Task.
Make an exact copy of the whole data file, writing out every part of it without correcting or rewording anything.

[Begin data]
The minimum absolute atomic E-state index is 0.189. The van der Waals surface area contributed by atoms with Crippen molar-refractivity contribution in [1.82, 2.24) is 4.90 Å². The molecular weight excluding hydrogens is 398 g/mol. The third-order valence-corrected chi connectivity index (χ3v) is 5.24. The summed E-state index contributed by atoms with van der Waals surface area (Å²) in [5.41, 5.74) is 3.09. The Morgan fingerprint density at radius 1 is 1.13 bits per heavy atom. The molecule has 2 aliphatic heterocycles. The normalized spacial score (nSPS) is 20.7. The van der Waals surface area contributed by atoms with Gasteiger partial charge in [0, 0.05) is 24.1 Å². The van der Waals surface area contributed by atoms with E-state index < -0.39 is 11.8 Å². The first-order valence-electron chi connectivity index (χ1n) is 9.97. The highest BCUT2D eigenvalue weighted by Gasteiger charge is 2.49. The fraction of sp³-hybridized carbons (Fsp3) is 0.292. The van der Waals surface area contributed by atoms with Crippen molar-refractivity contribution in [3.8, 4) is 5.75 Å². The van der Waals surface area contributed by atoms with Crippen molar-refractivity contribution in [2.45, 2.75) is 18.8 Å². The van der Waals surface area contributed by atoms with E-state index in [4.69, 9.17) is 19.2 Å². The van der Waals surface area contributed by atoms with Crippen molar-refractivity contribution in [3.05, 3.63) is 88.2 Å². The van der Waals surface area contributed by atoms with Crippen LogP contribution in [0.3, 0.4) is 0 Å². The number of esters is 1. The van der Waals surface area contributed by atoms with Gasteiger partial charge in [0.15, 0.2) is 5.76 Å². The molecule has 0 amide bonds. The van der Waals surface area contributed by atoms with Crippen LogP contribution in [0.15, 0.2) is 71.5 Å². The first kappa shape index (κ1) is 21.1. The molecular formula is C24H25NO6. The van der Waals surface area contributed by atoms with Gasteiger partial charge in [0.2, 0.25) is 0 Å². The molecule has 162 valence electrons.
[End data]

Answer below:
The minimum absolute atomic E-state index is 0.189. The van der Waals surface area contributed by atoms with Crippen molar-refractivity contribution in [1.82, 2.24) is 4.90 Å². The molecular weight excluding hydrogens is 398 g/mol. The third-order valence-corrected chi connectivity index (χ3v) is 5.24. The summed E-state index contributed by atoms with van der Waals surface area (Å²) in [5.41, 5.74) is 3.09. The Morgan fingerprint density at radius 1 is 1.13 bits per heavy atom. The molecule has 2 aliphatic heterocycles. The normalized spacial score (nSPS) is 20.7. The van der Waals surface area contributed by atoms with Gasteiger partial charge in [0, 0.05) is 24.1 Å². The van der Waals surface area contributed by atoms with E-state index < -0.39 is 11.8 Å². The first-order valence-electron chi connectivity index (χ1n) is 9.97. The highest BCUT2D eigenvalue weighted by Gasteiger charge is 2.49. The fraction of sp³-hybridized carbons (Fsp3) is 0.292. The van der Waals surface area contributed by atoms with Crippen molar-refractivity contribution in [3.8, 4) is 5.75 Å². The van der Waals surface area contributed by atoms with Crippen molar-refractivity contribution in [2.45, 2.75) is 18.8 Å². The van der Waals surface area contributed by atoms with E-state index in [4.69, 9.17) is 19.2 Å². The van der Waals surface area contributed by atoms with Crippen molar-refractivity contribution in [3.05, 3.63) is 88.2 Å². The van der Waals surface area contributed by atoms with Crippen LogP contribution in [0.3, 0.4) is 0 Å². The number of esters is 1. The van der Waals surface area contributed by atoms with Gasteiger partial charge in [0.15, 0.2) is 5.76 Å². The molecule has 0 amide bonds. The van der Waals surface area contributed by atoms with Crippen LogP contribution in [0.15, 0.2) is 71.5 Å². The first kappa shape index (κ1) is 21.1. The molecular formula is C24H25NO6. The van der Waals surface area contributed by atoms with Gasteiger partial charge in [0.2, 0.25) is 0 Å². The molecule has 162 valence electrons.